Erin Allen: Good afternoon. I'm Erin Allen, and this is The Rundown. The Illinois legislature's veto session is currently underway. We never see the major issues come up the first day, but they could flesh out some things over the next couple of weeks. This year, we're talking about expected changes to the SAFE-T Act, possible expansion of abortion rights, gun control and a few other things. Republicans in both the House and Senate did, however, select new leaders. But let's rewind a little bit. Because if you're like how I was basically before this week, you were already lost. When I said the words veto session, you may be wondering what exactly is a veto session? And what are people doing during the session? Thankfully, I work at a news organization. And we have folks here whose job it is to know the answers. Alex Degman is the State House reporter at WBEZ Chicago, and he's here to help us out. Alex. Hello,
Alex Degman: You give me a lot of credit. Thanks a lot. Thanks for having me.
Erin Allen: Thanks for being here. So let's start with question number one. What is the veto session?
Alex Degman: So a veto session is one of several instances throughout the course of the year when lawmakers meet in Springfield to do things. It starts in spring where they do their normal session that usually runs from January through May, this past year was April because of election season. And then they come back in the fall in either in late October, sometimes a mid through late November to do two weeks of veto session. And that's when they can get things done that they didn't get done during the legislative session. That's really what it's going to be for this time around, I think but the term veto session comes from the idea that lawmakers would be coming back to address vetoes that were made by the governor, because in the way the government works, if enough lawmakers override the veto, it becomes law. So that's what it was traditionally for. But I don't think there's going to be a whole lot of that specifically this time around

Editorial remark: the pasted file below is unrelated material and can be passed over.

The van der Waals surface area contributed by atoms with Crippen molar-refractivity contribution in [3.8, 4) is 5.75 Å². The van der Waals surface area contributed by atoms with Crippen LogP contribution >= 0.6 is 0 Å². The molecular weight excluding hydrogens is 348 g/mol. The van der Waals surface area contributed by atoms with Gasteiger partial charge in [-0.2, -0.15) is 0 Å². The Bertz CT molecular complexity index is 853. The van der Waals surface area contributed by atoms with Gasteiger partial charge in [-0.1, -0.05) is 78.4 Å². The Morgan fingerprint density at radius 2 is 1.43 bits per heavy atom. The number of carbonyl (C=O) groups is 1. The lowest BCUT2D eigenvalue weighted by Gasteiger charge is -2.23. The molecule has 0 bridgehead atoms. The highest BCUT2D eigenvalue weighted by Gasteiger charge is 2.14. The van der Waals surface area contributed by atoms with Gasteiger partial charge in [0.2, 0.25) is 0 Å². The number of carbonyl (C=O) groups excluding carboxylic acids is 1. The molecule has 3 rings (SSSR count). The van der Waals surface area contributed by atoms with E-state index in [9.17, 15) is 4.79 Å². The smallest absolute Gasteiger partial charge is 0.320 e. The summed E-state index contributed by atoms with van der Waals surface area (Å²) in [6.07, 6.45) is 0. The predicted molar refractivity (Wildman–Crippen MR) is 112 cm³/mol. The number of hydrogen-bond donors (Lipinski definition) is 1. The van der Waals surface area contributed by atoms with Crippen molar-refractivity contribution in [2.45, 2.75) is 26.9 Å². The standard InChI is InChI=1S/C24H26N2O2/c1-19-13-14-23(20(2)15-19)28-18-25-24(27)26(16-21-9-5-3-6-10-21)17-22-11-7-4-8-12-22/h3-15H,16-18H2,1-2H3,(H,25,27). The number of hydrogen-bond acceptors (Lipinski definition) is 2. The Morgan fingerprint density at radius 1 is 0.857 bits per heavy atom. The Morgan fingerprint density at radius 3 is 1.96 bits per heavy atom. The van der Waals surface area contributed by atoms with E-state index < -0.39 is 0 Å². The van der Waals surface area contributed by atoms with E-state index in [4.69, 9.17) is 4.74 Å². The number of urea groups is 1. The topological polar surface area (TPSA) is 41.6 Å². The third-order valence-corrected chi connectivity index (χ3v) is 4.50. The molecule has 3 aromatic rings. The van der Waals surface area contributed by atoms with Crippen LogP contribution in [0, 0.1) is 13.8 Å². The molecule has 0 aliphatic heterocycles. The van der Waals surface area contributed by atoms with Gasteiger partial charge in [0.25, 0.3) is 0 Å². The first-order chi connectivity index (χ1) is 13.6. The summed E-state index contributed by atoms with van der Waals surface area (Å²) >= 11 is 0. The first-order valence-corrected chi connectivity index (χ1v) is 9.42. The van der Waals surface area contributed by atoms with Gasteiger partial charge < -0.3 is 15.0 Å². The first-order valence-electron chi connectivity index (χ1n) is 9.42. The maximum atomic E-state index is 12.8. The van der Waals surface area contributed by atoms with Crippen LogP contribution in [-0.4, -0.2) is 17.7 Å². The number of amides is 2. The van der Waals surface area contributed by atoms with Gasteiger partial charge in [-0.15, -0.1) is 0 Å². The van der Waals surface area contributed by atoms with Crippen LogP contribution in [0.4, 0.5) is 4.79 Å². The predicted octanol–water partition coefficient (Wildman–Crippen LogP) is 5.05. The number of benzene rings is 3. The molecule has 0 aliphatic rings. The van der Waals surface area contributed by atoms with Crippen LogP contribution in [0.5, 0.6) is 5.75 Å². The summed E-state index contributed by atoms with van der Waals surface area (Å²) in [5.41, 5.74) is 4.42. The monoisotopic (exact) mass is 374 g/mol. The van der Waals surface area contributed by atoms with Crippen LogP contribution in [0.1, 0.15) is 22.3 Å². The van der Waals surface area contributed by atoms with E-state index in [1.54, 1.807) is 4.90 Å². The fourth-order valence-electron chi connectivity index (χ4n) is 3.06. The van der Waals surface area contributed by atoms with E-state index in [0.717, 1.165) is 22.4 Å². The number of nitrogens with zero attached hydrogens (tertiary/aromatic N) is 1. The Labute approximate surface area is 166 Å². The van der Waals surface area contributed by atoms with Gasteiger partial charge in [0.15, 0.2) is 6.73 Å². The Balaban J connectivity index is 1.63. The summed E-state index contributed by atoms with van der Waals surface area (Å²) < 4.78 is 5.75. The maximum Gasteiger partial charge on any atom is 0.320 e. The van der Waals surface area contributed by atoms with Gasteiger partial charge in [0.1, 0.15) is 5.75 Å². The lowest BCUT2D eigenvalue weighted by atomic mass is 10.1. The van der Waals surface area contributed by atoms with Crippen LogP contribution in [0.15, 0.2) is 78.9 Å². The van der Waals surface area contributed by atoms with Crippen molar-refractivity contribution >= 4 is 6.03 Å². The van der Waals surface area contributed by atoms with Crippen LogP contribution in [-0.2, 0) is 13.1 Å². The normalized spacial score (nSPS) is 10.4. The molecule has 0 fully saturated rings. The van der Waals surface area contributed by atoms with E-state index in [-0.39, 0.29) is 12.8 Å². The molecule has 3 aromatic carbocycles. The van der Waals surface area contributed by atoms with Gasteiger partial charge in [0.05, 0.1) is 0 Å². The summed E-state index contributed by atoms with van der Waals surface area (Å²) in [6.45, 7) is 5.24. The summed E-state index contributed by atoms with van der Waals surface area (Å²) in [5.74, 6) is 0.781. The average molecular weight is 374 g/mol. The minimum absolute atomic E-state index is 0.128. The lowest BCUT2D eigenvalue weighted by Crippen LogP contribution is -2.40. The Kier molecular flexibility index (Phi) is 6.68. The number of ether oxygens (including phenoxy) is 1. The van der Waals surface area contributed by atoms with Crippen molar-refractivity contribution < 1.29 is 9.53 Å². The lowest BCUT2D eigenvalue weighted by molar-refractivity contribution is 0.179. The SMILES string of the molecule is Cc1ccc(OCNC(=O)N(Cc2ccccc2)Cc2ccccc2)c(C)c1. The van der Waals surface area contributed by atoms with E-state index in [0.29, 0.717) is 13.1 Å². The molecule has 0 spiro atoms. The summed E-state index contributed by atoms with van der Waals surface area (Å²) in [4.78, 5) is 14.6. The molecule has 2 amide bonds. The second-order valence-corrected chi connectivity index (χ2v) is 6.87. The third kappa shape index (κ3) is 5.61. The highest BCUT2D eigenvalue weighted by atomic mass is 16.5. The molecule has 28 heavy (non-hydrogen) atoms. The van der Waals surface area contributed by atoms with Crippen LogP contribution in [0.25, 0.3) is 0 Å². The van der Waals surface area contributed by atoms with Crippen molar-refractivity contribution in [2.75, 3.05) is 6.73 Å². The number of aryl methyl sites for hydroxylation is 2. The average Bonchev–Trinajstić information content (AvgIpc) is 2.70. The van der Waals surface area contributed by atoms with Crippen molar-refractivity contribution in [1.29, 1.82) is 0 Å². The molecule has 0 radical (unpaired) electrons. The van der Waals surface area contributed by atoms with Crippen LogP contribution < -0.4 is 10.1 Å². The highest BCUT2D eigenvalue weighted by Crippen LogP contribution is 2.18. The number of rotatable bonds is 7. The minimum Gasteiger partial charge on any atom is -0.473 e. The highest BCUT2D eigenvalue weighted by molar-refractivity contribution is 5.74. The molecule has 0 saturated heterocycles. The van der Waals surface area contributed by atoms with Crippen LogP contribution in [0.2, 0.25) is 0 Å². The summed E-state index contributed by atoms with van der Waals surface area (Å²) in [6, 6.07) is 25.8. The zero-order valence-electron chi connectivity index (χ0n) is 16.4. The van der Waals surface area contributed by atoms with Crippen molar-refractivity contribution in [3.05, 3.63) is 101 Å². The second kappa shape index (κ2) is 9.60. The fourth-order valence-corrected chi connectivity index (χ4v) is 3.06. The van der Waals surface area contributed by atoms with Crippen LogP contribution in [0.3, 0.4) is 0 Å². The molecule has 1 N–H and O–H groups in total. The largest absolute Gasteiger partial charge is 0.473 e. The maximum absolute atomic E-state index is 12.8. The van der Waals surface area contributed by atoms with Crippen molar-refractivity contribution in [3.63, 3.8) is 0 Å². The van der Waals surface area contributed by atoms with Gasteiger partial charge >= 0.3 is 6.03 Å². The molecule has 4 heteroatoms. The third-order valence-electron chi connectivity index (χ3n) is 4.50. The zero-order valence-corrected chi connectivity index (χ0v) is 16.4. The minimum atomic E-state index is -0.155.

Erin Allen: Why's that?
Alex Degman: Well, because the governor didn't really take action on anything like that he didn't veto much that lawmakers would have to come back and override. But I think the reason that that is happening is because I think a lot of lawmakers with the Democratic supermajority are largely in line with what the governor wants and what the governor wants to accomplish. So there's not really a whole lot of consternation on many fronts.
Erin Allen: So speaking of lawmakers, who's going to be showing up at this veto session, or at these sessions, who has been there this year?
Alex Degman: these will be state lawmakers. So it's pretty much required to be there. It's a session, it's a scheduled session of the Illinois legislature. So depending on what happens, you may see the governor, you may see you may see some constitutional officers, but it's usually just a time for lawmakers to come back.
Erin Allen: So no vetoes actually happened for them to kind of discuss during the session. So what will they actually be talking about?
Alex Degman: Well, there are a lot of hot button issues that lawmakers all over the country are talking about. These are big issues, like, you know, abortion rights and assault weapon bans and things like that, they need a lot of work, they need a lot of agreement. So it's very possible that some of these big ticket items, these hot button social issues, they save for later, because veto session is not the end of it this year, because we also have what's known as the lame duck session coming up in January, where there's also an opportunity.